|Full text||Click to download.|
|Citation||In Proc. of the ACM-SIAM Symposium on Discrete Algorithms (SODA 05), pp. 43 - 52.
We propose a simple game for modeling containment of the spread of viruses in a graph of n nodes. Each node must choose to either install anti-virus software at some known cost C, or risk infection and a loss of L if a virus that starts at a random initial point in the graph can reach it without being stopped by some intermediate node. The goal of individual nodes is to minimize their individual expected cost. We prove many game theoretic properties of the model, including an easily applied characterization of Nash equilibria, culminating in our showing that allowing selfish users to choose Nash equilibrium strategies is highly undesirable, because the price of anarchy is an unacceptable \theta(n) in the worst case. This shows in particular that a centralized solution can give a much better total cost than an equilibrium solution. Though it is NP-hard to compute such a social optimum, we show that the problem can be reduced to a previously unconsidered combinatorial problem that we call the sum-of-squares partition problem. Using a greedy algorithm based on sparse cuts, we show that this problem can be approximated to within a factor of O(log^2 n) giving the same approximation ratio for the inoculation game.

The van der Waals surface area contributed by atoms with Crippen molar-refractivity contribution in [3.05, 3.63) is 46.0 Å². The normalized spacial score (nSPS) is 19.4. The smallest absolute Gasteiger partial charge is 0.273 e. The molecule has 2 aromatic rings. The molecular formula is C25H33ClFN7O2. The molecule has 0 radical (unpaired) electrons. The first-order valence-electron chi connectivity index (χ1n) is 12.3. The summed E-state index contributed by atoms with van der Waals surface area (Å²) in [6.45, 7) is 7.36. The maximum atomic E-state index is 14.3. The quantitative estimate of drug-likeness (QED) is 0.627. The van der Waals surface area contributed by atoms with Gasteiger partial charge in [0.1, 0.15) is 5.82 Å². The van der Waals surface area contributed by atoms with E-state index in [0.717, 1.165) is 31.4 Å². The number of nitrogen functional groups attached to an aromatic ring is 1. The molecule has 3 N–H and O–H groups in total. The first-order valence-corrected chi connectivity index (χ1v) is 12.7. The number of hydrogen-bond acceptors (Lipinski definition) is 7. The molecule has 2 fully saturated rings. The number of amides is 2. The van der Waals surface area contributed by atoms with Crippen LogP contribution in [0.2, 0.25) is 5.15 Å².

Back to publications
Back to previous page